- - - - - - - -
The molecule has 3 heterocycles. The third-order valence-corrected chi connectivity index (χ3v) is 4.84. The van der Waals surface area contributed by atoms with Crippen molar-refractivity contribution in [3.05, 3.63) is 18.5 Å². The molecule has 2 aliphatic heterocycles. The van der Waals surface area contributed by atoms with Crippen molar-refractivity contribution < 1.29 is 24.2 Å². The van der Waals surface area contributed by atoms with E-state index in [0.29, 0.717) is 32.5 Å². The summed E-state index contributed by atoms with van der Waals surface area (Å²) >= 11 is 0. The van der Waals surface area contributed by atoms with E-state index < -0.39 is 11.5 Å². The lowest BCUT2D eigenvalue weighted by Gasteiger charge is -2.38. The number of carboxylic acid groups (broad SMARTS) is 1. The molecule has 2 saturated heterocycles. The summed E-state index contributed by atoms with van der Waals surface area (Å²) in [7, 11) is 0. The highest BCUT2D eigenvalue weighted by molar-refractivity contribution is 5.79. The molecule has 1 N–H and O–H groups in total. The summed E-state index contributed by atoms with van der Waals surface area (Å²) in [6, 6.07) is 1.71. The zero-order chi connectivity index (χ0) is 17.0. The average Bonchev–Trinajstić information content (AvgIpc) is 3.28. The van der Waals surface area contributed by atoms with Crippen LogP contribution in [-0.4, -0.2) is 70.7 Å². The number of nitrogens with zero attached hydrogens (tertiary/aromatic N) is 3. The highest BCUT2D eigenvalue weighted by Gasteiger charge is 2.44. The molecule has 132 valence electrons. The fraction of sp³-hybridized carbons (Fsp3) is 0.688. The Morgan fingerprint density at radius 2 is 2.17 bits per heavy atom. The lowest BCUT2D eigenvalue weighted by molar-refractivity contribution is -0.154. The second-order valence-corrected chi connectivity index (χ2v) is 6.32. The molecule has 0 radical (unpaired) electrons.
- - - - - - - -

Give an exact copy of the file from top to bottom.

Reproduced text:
The molecule has 3 heterocycles. The third-order valence-corrected chi connectivity index (χ3v) is 4.84. The van der Waals surface area contributed by atoms with Crippen molar-refractivity contribution in [3.05, 3.63) is 18.5 Å². The molecule has 2 aliphatic heterocycles. The van der Waals surface area contributed by atoms with Crippen molar-refractivity contribution < 1.29 is 24.2 Å². The van der Waals surface area contributed by atoms with E-state index in [0.29, 0.717) is 32.5 Å². The summed E-state index contributed by atoms with van der Waals surface area (Å²) >= 11 is 0. The van der Waals surface area contributed by atoms with E-state index < -0.39 is 11.5 Å². The lowest BCUT2D eigenvalue weighted by Gasteiger charge is -2.38. The number of carboxylic acid groups (broad SMARTS) is 1. The molecule has 2 saturated heterocycles. The summed E-state index contributed by atoms with van der Waals surface area (Å²) in [7, 11) is 0. The highest BCUT2D eigenvalue weighted by molar-refractivity contribution is 5.79. The molecule has 1 N–H and O–H groups in total. The summed E-state index contributed by atoms with van der Waals surface area (Å²) in [6, 6.07) is 1.71. The zero-order chi connectivity index (χ0) is 17.0. The average Bonchev–Trinajstić information content (AvgIpc) is 3.28. The van der Waals surface area contributed by atoms with Crippen LogP contribution in [-0.4, -0.2) is 70.7 Å². The number of nitrogens with zero attached hydrogens (tertiary/aromatic N) is 3. The highest BCUT2D eigenvalue weighted by Gasteiger charge is 2.44. The molecule has 132 valence electrons. The fraction of sp³-hybridized carbons (Fsp3) is 0.688. The Morgan fingerprint density at radius 2 is 2.17 bits per heavy atom. The lowest BCUT2D eigenvalue weighted by molar-refractivity contribution is -0.154. The second-order valence-corrected chi connectivity index (χ2v) is 6.32. The molecule has 0 radical (unpaired) electrons.